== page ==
Three statewide ballot initiatives have Boulder's finance officials on edge because they estimate the measures could affect the city's budget by up to $26.5 million.

At Tuesday night's City Council study session, Bob Eichem, Boulder's finance manager, plans to warn the elected leaders that state Proposition 101, Amendment 60 and Amendment 61 could lead to the city's budget taking a hit of $15 million to $26.5 million by 2014.

Proposition 101 is a statutory change that would reduce vehicle taxes and fees and state income taxes. It would also eliminate telecommunication taxes. Eichem said that measure alone would do away with $7.5 million in revenue to Boulder within four years.

Amendment 60 would change the state constitution to require voters to approve all property tax increases and would limit any new increases in property tax to 10 years. Any previously approved exceptions to the Taxpayers' Bill of Rights would also be eliminated.

Eichem said the amendment would require entities, such as municipal water or housing authorities, to pay property taxes for the first time. But just how much they'd pay isn't known.

"It isn't real clear," Eichem said. "It just says they'll pay taxes."

The costs would likely be passed on to customers through utility bills, he said.

The estimated impact on Boulder's annual budget would be about $7.9 million, according to Eichem.


Advertisement

Amendment 61 is another constitutional amendment, which seeks to prohibit the state from borrowing money and places new restrictions on all types of borrowing for local governments.

Specifically, local governments would have to ask voters for permission every time they want to take out a loan or go into debt. Eichem said there are still questions about whether that would mean asking voters for even simple changes such as water rates.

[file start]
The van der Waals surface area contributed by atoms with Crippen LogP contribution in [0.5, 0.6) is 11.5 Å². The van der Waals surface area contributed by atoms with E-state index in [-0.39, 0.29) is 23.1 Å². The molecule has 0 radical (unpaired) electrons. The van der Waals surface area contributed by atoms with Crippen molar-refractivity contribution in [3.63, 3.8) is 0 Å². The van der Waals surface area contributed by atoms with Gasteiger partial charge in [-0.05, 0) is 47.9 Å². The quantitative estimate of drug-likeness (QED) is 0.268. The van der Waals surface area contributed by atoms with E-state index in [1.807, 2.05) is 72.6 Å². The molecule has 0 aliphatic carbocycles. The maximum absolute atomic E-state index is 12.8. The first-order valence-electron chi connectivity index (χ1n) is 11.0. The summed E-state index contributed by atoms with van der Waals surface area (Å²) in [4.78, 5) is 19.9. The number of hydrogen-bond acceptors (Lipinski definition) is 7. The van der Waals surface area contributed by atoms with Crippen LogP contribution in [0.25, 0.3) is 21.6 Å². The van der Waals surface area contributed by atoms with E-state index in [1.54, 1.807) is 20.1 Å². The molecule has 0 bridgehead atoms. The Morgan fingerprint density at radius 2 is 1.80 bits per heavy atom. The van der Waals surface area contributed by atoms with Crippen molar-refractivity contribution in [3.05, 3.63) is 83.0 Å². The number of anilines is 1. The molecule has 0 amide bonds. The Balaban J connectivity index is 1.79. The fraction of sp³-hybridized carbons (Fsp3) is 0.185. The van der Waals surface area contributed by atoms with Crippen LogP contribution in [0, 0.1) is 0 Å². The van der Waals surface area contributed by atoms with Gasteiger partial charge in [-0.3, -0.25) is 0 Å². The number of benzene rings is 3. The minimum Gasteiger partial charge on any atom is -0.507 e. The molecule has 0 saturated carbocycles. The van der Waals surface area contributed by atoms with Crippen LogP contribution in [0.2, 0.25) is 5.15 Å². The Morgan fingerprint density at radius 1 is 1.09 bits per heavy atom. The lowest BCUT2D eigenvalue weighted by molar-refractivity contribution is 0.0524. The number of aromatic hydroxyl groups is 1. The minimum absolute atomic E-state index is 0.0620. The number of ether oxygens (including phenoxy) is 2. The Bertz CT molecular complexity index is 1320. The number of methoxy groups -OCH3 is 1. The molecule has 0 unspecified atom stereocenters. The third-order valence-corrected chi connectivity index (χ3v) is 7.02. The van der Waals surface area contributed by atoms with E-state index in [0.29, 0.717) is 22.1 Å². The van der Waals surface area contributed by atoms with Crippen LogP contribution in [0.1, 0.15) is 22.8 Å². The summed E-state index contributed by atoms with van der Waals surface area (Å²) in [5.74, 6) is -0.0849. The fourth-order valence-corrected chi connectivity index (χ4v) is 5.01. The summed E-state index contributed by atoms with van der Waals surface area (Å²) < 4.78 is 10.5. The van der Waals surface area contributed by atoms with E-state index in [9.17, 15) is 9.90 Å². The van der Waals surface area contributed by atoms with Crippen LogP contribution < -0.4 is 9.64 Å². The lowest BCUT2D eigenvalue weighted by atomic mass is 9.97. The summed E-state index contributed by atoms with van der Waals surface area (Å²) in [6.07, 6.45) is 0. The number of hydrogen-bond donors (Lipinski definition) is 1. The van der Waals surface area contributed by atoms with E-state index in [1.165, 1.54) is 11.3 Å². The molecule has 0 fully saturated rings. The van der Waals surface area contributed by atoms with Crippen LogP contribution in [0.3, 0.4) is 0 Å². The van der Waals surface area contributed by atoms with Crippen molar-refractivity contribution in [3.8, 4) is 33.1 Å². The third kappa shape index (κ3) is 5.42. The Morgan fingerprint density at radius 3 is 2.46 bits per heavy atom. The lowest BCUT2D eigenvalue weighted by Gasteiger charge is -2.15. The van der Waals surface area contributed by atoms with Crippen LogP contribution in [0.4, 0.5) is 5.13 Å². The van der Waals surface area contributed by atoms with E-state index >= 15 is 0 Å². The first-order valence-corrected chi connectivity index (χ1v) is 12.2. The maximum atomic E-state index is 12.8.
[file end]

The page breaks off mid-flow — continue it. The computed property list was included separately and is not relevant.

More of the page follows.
The full impact of that measure also isn't yet known, but Eichem said it could top more than $11 million a year.

Proponents of the three measures say they are designed to protect residents from higher taxes and fees.

While the city was forced to cut about $5 million from its budget this year to make up for lost revenue, the combined effect of the three state initiatives could more than triple the amount of cuts the city has to make in the near future, Eichem said.

Still, Eichem said it's up to the council to decide how to handle the state measures, and how far to take tax increases to fill any gaps.

"Right now, it's at the awareness stage," Eichem said. "What I do see is that it would make it very challenging for long-range planning" should any of the state questions be approved.

Gov. Bill Ritter has come out strongly against all three measures.

In his January State of the State address, Ritter called the questions "three of the most backward-thinking ballot measures this state has ever seen."

"Proposition 101 and Amendments 60 and 61 would shut down colleges and prisons, increase class sizes, put thousands of teachers out of work and prevent the repair of unsafe roads and bridges," he said. "If these measures pass, the state could never again support building another public school, library or rec center."

Megan Castle, a spokeswoman for the governor's office, said Monday that Ritter remains committed to their defeat.

Contact Camera Staff Writer Heath Urie at 303-473-1328 or urieh@dailycamera.com.